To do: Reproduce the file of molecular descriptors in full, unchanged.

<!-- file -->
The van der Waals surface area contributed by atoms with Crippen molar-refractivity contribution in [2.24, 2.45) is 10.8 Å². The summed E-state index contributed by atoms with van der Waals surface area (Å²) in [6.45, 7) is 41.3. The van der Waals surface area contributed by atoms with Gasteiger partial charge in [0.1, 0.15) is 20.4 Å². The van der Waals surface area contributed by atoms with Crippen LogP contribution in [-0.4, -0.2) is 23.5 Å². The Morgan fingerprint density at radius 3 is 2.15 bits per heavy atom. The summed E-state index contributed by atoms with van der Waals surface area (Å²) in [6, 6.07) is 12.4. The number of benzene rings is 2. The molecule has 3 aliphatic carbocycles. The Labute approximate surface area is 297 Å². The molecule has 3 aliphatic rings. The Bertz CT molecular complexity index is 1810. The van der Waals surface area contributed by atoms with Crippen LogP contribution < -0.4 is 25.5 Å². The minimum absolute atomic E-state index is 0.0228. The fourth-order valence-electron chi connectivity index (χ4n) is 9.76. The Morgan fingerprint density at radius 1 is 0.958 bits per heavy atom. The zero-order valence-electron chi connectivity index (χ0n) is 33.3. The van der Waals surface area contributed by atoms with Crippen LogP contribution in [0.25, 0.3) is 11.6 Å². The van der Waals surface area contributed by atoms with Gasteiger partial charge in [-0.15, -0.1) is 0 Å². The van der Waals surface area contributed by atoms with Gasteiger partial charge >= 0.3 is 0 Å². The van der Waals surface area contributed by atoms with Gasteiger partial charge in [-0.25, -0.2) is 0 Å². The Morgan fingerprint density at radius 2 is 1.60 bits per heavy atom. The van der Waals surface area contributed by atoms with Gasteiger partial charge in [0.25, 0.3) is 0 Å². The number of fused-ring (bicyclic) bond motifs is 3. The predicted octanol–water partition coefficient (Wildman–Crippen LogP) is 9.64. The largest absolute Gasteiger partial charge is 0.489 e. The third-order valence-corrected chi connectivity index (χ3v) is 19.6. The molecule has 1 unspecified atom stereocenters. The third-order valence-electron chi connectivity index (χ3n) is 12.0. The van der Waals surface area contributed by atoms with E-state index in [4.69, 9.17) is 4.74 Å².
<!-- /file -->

The van der Waals surface area contributed by atoms with Crippen molar-refractivity contribution in [2.24, 2.45) is 10.8 Å². The summed E-state index contributed by atoms with van der Waals surface area (Å²) in [6.45, 7) is 41.3. The van der Waals surface area contributed by atoms with Gasteiger partial charge in [0.1, 0.15) is 20.4 Å². The van der Waals surface area contributed by atoms with Crippen LogP contribution in [-0.4, -0.2) is 23.5 Å². The Morgan fingerprint density at radius 3 is 2.15 bits per heavy atom. The summed E-state index contributed by atoms with van der Waals surface area (Å²) in [6, 6.07) is 12.4. The number of benzene rings is 2. The molecule has 3 aliphatic carbocycles. The Labute approximate surface area is 297 Å². The molecule has 3 aliphatic rings. The Bertz CT molecular complexity index is 1810. The van der Waals surface area contributed by atoms with Crippen LogP contribution < -0.4 is 25.5 Å². The minimum absolute atomic E-state index is 0.0228. The fourth-order valence-electron chi connectivity index (χ4n) is 9.76. The Morgan fingerprint density at radius 1 is 0.958 bits per heavy atom. The zero-order valence-electron chi connectivity index (χ0n) is 33.3. The van der Waals surface area contributed by atoms with Crippen LogP contribution in [0.25, 0.3) is 11.6 Å². The van der Waals surface area contributed by atoms with Gasteiger partial charge in [-0.15, -0.1) is 0 Å². The van der Waals surface area contributed by atoms with Gasteiger partial charge >= 0.3 is 0 Å². The van der Waals surface area contributed by atoms with Gasteiger partial charge in [-0.25, -0.2) is 0 Å². The Morgan fingerprint density at radius 2 is 1.60 bits per heavy atom. The van der Waals surface area contributed by atoms with Gasteiger partial charge in [0.25, 0.3) is 0 Å². The number of fused-ring (bicyclic) bond motifs is 3. The predicted octanol–water partition coefficient (Wildman–Crippen LogP) is 9.64. The largest absolute Gasteiger partial charge is 0.489 e. The third-order valence-corrected chi connectivity index (χ3v) is 19.6. The molecule has 1 unspecified atom stereocenters. The third-order valence-electron chi connectivity index (χ3n) is 12.0. The van der Waals surface area contributed by atoms with E-state index in [4.69, 9.17) is 4.74 Å².